Travel and Travails
As I sit in DFW airport and my flight keeps getting delayed by half hour increments, I am experiencing what many travelers do when faced with this rope-a-dope — initial mild annoyance that has turned into frustration and, then, finally, grudging acceptance that I have no control over the situation and might as well roll with the punches.
Luckily for me, it has been a while since I’ve experienced this kind of day while on travel, whether work or personal. So, that admittedly makes it a bit easier to be philosophical.
The silver lining is that I was able to make some calls and get some work done while awaiting my fate. I also had some time to ponder a question from one of our members last week at our UTC Region 3 meeting in Columbia, South Carolina. The question was related to the bankruptcy of Windstream Communications (a wireline company providing broadband, phone and TV to residential and other products and services to commercial and government customers, according to its website) and how that might impact the “IP transition” in areas served by that company. As most of you know, the IP Transition is a move away from analog services over copper-based networks and a migration towards digital network transmissions using Internet Protocol (IP)-based packets generally over fiber-based networks.
Because utilities often lease lines from the carriers or interface with the carriers’ networks on certain circuits, the IP transition is affecting utilities whether they like it or not. What this means in practical terms (at least for one aspect of the transition) is that the carriers will mostly (if not entirely) abandon their legacy copper wirelines and the circuits that maintain them and either move out of the wireline business entirely in some areas or replace the copper lines with fiber lines. The rub is that the carriers aren’t required to provide utilities with much advance notice before they decide to transition to a new service or discontinue it entirely.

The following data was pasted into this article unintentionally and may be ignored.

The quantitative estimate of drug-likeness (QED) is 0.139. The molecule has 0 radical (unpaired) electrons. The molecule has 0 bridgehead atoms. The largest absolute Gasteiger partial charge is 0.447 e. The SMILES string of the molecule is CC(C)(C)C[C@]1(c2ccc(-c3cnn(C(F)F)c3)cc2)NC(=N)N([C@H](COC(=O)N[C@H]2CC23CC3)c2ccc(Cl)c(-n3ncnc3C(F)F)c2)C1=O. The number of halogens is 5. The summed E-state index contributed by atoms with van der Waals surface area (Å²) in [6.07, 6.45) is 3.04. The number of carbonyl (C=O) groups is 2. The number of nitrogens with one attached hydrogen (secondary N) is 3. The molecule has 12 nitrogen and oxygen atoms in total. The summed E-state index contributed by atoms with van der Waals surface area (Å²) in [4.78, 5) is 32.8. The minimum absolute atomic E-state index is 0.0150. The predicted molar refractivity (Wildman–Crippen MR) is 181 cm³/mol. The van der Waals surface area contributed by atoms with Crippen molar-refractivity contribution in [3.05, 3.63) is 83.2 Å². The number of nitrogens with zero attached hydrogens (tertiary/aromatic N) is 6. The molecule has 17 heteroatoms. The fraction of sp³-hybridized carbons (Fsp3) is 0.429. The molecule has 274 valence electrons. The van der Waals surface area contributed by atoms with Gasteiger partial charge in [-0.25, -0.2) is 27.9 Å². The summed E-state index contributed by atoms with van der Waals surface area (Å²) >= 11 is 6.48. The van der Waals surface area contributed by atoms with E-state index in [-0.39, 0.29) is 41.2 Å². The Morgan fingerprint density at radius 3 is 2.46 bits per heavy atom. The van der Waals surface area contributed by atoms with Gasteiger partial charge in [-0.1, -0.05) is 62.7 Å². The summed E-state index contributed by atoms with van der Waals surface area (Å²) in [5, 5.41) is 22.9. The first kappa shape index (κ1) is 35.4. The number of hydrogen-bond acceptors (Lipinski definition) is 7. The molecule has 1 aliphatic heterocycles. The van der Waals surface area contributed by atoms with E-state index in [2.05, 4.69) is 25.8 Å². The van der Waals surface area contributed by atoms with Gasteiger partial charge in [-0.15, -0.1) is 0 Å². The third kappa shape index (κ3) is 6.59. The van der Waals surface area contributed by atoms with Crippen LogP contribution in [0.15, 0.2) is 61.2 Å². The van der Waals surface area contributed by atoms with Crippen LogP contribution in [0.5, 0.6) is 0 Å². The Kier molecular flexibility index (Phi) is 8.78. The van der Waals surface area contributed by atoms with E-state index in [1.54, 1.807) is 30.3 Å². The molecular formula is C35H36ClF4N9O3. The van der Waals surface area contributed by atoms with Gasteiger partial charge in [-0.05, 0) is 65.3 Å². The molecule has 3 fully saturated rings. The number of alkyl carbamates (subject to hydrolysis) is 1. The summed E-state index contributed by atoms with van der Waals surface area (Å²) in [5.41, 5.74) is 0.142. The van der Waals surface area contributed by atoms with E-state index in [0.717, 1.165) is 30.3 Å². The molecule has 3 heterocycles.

Of course, UTC raised this concern to the Federal Communications Commission (FCC) when the IP transition was first being debated a number of years ago, but the FCC ultimately decided to streamline the process for transitioning and discontinuing service, leaving utilities to fend for themselves and attempt to negotiate with the carriers for a smooth transition. In addition, different carriers are transitioning at different times, which can mean that a single circuit served by multiple carriers may have different transmission modes. The question at Region 3 about the Windstream bankruptcy introduces another layer of complexity for utilities. Will it mean a speeding up, or slowing down, of their IP transition plans, whatever they may be? We do not know for sure.
While eminently frustrating, most utility telecom professionals have recognized, like I have about my flight, that what the communications carriers do with the IP transition is out of their control. However, as is also the case with the airlines, the more communication we get about what is really going on, the better we are able to plan. If we know a flight will be cancelled, we can potentially get another flight, rent a car, or at least get a hotel room. We can let those awaiting us know better what to expect. For utilities, if they know what will happen with their leased lines/circuits, they can plan in order to ensure no service interruptions occur on their networks. Since comms is an essential component of delivering reliable electricity and the carriers need electricity to operate, it would seem to behoove them to work with us on this issue. In fact, this could be a great cross-sector collaboration even without any government requirements to collaborate.
The bottom line — let’s communicate.
Until we meet again…